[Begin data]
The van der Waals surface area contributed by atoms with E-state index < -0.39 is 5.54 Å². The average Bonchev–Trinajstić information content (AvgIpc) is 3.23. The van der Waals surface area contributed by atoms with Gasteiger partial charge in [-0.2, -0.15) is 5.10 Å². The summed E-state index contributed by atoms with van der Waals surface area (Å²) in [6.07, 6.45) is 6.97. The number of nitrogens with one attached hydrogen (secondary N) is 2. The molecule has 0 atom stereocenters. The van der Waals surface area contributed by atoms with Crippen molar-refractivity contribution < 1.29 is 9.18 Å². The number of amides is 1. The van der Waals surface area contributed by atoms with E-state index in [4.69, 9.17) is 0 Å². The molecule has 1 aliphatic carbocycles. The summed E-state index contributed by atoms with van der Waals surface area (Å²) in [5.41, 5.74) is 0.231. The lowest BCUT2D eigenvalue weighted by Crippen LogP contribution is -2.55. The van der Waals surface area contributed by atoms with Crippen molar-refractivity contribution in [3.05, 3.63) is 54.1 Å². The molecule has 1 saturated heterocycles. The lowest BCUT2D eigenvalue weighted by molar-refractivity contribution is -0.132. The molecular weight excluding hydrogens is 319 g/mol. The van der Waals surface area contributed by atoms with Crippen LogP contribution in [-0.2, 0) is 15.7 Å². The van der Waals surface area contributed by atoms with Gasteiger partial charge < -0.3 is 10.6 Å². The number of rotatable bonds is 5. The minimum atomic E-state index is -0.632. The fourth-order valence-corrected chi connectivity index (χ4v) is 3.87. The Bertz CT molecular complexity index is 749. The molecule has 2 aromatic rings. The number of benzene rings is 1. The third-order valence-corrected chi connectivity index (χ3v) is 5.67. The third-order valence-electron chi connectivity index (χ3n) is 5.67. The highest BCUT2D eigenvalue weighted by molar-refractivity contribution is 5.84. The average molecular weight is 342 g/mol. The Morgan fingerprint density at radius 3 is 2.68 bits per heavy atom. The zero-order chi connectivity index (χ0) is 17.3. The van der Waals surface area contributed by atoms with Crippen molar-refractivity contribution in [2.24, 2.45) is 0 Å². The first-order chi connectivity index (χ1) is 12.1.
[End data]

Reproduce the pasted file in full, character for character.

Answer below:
The van der Waals surface area contributed by atoms with E-state index < -0.39 is 5.54 Å². The average Bonchev–Trinajstić information content (AvgIpc) is 3.23. The van der Waals surface area contributed by atoms with Gasteiger partial charge in [-0.2, -0.15) is 5.10 Å². The summed E-state index contributed by atoms with van der Waals surface area (Å²) in [6.07, 6.45) is 6.97. The number of nitrogens with one attached hydrogen (secondary N) is 2. The molecule has 0 atom stereocenters. The van der Waals surface area contributed by atoms with Crippen molar-refractivity contribution < 1.29 is 9.18 Å². The number of amides is 1. The van der Waals surface area contributed by atoms with E-state index in [4.69, 9.17) is 0 Å². The molecule has 1 aliphatic carbocycles. The summed E-state index contributed by atoms with van der Waals surface area (Å²) in [5.41, 5.74) is 0.231. The lowest BCUT2D eigenvalue weighted by Crippen LogP contribution is -2.55. The van der Waals surface area contributed by atoms with Crippen molar-refractivity contribution in [3.05, 3.63) is 54.1 Å². The molecule has 1 saturated heterocycles. The lowest BCUT2D eigenvalue weighted by molar-refractivity contribution is -0.132. The molecular weight excluding hydrogens is 319 g/mol. The van der Waals surface area contributed by atoms with Crippen LogP contribution in [-0.2, 0) is 15.7 Å². The van der Waals surface area contributed by atoms with Gasteiger partial charge < -0.3 is 10.6 Å². The number of rotatable bonds is 5. The minimum atomic E-state index is -0.632. The fourth-order valence-corrected chi connectivity index (χ4v) is 3.87. The Bertz CT molecular complexity index is 749. The molecule has 2 aromatic rings. The number of benzene rings is 1. The third-order valence-corrected chi connectivity index (χ3v) is 5.67. The third-order valence-electron chi connectivity index (χ3n) is 5.67. The highest BCUT2D eigenvalue weighted by molar-refractivity contribution is 5.84. The average molecular weight is 342 g/mol. The Morgan fingerprint density at radius 3 is 2.68 bits per heavy atom. The zero-order chi connectivity index (χ0) is 17.3. The van der Waals surface area contributed by atoms with Crippen molar-refractivity contribution in [2.24, 2.45) is 0 Å². The first-order chi connectivity index (χ1) is 12.1.